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(Most of the material presented in this chapter is taken from Thornton and Marion, Chap.

8, and Goldstein, Poole, and Safko Chap. 3)

In this chapter we will study the problem of two bodies moving under the influence of a

mutual central force.

Mass

We consider a system consisting of two point masses, m1 and m2 , when the only forces

are those due to an interaction potential U . We will assume that U is a function of the

distance between the two particles r = r = r2 ! r1 . Such a system has six degrees of

freedom. We could choose, for example, the three components of each of the two vectors,

r1 and r2 (see Figure 6-1). However, since the potential energy is solely a function of the

distance between the two particles, i.e., U = U ( r ) , it is to our advantage if we also

express the kinetic energy as function of r (that is, of r! ). Let’s first define the center of

mass R of the system as

( m1 + m2 ) R = m1r1 + m2 r2 . (6.1)

We also consider the distance between each particle and the center of mass

m1r1 + m2 r2 m2

r1 ! R = r1 ! =! r

m1 + m2 m1 + m2

(6.2)

m r + m2 r2 m1

r2 ! R = r2 ! 1 1 = r,

m1 + m2 m1 + m2

with r = r2 ! r1 .

119

We now calculate the kinetic energy of the system

1 1

T= m1r!12 + m2 r!2 2

2 2

(6.3)

1 ! + ( r!1 ! R

! ) $ + 1 m2 " R

! + ( r!2 ! R

! )$ ,

2 2

= m1 "# R % # %

2 2

2 2

1 "! m2 % 1 "! m1 %

T = m1 $ R ! r! ' + m2 $ R + r! '

2 # m1 + m2 & 2 # m1 + m2 &

1 "!2 %

2

m2 !+ ( m +

m1 $ R ! 2 r! iR 2

*) m + m -, !

r 2

'

2 $# m1 + m2 1 2 '&

(6.4)

1 "!2 % 2

+ m2 $ R +2

m1 ! + ( m1 + r! 2 '

r! iR

2 $# m1 + m2 *) m + m -,

1 2 '&

1 ! 2 + 1 m1m2 r! 2 .

= ( m1 + m2 ) R

2 2 m1 + m2

m1m2

µ= , (6.5)

m1 + m2

1 1 1

= + . (6.6)

µ m1 m2

1 1

T= ( m1 + m2 ) R! 2 + µ r! 2 . (6.7)

2 2

are now in a position to write down the Lagrangian for the central force problem

L = T !U

1 (6.8)

! 2 + 1 µ r! 2 ! U ( r ) ,

= ( m1 + m2 ) R

2 2

120

where the potential energy U ( r ) is yet undefined, except for the fact that it is solely a

function of the distance between the two particles. It is, however, seen from equation

(6.8) that the three components of the center of mass vector are cyclic. More precisely,

!L !L !L

= = = 0, (6.9)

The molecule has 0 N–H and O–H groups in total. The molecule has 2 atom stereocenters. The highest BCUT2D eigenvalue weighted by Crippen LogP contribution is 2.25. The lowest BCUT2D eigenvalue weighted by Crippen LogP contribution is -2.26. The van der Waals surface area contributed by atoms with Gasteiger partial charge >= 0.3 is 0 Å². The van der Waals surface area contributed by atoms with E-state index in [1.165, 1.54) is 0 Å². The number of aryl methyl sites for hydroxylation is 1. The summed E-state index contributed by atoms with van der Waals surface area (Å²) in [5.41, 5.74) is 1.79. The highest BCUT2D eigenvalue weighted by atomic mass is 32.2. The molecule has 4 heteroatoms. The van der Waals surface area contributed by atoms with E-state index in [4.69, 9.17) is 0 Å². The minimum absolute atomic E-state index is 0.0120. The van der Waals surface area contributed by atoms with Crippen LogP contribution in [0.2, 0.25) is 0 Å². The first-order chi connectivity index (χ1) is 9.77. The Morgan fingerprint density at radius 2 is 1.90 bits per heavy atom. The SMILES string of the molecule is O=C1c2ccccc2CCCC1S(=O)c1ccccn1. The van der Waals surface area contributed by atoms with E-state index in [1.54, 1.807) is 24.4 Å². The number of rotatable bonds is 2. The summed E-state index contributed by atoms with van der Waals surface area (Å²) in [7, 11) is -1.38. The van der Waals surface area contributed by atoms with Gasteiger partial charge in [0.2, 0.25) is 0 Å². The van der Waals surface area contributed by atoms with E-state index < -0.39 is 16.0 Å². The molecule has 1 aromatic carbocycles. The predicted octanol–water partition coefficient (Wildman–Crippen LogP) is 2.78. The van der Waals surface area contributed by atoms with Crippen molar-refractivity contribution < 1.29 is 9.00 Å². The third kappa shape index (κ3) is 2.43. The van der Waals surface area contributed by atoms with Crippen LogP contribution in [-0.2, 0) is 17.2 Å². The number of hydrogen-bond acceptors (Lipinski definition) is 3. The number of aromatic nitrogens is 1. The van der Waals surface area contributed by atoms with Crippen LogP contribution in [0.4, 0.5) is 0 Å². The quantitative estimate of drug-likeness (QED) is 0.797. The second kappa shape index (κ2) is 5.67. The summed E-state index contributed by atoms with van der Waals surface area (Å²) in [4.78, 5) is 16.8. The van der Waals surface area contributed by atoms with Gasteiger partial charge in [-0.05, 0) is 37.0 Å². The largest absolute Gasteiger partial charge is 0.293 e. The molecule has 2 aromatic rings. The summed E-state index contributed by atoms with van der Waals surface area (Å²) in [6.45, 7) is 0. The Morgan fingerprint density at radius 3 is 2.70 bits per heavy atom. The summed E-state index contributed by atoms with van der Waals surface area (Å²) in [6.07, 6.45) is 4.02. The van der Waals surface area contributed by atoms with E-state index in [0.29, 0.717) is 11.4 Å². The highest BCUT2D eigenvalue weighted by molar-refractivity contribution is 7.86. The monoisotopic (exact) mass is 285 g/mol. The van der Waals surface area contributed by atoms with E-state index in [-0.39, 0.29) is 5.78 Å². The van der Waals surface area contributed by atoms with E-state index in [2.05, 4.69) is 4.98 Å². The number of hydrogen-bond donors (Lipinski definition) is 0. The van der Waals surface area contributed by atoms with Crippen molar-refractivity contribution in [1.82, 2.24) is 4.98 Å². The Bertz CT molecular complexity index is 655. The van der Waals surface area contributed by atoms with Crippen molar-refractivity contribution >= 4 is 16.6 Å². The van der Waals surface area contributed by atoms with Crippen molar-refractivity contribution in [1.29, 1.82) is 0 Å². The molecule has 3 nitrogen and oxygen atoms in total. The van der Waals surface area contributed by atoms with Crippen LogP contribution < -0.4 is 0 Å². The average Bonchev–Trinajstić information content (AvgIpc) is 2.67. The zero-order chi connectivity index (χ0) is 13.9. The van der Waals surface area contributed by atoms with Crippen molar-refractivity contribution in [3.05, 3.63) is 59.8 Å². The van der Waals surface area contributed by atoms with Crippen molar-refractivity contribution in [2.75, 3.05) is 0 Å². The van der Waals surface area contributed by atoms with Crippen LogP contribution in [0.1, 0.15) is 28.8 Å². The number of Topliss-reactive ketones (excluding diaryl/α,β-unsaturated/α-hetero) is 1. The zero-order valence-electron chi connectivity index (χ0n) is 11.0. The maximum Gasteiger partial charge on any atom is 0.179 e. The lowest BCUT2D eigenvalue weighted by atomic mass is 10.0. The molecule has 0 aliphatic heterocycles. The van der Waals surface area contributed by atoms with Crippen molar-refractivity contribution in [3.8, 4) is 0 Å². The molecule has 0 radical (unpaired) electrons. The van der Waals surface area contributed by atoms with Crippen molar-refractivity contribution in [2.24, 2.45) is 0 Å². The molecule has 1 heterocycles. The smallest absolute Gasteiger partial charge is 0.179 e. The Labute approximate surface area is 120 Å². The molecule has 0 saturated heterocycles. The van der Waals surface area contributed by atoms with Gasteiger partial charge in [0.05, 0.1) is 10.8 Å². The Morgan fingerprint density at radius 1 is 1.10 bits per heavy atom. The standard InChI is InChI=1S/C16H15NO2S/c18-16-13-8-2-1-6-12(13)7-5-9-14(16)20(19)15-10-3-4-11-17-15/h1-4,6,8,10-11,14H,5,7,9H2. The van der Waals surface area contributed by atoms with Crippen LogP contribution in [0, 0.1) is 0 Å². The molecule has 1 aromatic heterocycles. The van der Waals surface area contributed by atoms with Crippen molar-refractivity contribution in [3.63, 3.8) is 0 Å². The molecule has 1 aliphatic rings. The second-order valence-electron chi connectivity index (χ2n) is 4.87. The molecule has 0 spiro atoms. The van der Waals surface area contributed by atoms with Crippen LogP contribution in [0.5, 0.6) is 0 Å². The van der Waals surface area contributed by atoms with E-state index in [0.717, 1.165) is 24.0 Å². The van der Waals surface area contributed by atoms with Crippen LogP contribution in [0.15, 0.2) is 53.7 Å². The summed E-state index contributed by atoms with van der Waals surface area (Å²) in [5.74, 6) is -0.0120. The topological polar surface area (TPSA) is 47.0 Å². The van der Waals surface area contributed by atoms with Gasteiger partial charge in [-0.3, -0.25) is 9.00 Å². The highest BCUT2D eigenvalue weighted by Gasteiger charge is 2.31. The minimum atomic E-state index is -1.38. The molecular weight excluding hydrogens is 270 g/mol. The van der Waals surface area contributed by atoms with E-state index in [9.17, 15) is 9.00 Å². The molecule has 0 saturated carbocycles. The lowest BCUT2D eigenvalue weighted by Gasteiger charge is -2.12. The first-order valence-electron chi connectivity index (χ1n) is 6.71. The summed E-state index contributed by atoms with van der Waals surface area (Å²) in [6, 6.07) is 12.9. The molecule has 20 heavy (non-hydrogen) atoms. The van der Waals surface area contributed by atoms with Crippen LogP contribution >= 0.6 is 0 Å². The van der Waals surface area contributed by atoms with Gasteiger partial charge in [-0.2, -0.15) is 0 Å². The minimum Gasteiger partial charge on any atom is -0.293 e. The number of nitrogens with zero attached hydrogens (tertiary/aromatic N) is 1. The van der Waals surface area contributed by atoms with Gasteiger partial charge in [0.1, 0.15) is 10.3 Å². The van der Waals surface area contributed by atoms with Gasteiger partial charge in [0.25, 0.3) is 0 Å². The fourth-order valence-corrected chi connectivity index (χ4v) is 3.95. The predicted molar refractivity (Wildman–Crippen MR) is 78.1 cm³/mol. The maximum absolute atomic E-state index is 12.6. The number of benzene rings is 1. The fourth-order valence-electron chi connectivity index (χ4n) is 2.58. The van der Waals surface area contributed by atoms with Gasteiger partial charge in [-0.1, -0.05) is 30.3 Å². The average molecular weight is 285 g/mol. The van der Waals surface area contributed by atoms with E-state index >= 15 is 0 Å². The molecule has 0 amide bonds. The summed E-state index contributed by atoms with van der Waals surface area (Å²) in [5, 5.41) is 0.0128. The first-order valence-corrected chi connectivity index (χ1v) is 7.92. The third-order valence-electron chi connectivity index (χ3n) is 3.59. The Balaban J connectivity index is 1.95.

!X !Y !Z

uniformly since the equations of motion for X, Y , and Z can be combined into the

following vector relation

( m1 + m2 ) R!! = 0. (6.10)

Since the center of mass vector (and its derivative) does not appear anywhere else in the

Lagrangian, we can drop the first term of the right hand side of equation (6.8) in all

subsequent analysis and only consider the remaining three degrees of freedom. The new

Lagrangian is therefore

1 2

L= µ r! ! U ( r ) . (6.11)

2

What is left of the Lagrangian is exactly what would be expected if we were dealing with

a problem of a single particle of mass µ subjected to a fixed central force. Thus, the

central force motion of two particles about their common center of mass is reducible to

an equivalent one-body problem.

Since we are dealing with a problem where the force involved is conservative, where the

potential is a function of the distance r of the reduced mass to the force center alone, the

system has spherical symmetry. From our discussion of Noether’s theorem in Chapter 4

(cf., section 4.7.3) we know that for such systems the angular momentum is conserved

(cf., section 4.7.5). That is,

L = r ! p = cste. (6.12)

From the definition of the angular momentum itself we know that L is always parallel to

vectors normal to the plane containing r and p . Furthermore, since in this case L is

fixed, it follows that the motion is at all time confined to the aforementioned plane. We

are, therefore, fully justified to use polar coordinates as the two remaining generalized

coordinates for this problem (i.e., we can set the third generalized coordinate, say, z to

be a constant since the motion is restricted to a plane). Since r = re r , we have

121

r! = re

! r + r!e r

(6.13)

! r + r!!e! .

= re

In the last equation we have used the following relation (with the usual transformation

between the ( r,! ) polar and the ( x, y ) Cartesian coordinates)

e r = cos (! ) e x + sin (! ) e y

(6.14)

e! = " sin (! ) e x + cos (! ) e y ,

!e r !e

e! r = r! + r "! = "!e" . (6.15)

!r !"

L=

1

2

( )

µ r!2 + r 2!! 2 " U ( r ) . (6.16)

generalized momentum is therefore conserved, that is

#L

p! " = µr 2!! = cste. (6.17)

!

#!

The momentum p! is a first integral of motion and is seen to equal the magnitude of the

angular momentum vector. It is customarily written as

As the particle (i.e., the reduced mass) moves along its trajectory through an infinitesimal

angular displacement d! within an amount of time dt , the area dA swept out by its

radius vector r is given by

1 2 1

dA = r d! = r 2!! dt. (6.19)

2 2

122

dA 1 2 !

= r!

dt 2

(6.20)

l

= = cste.

2µ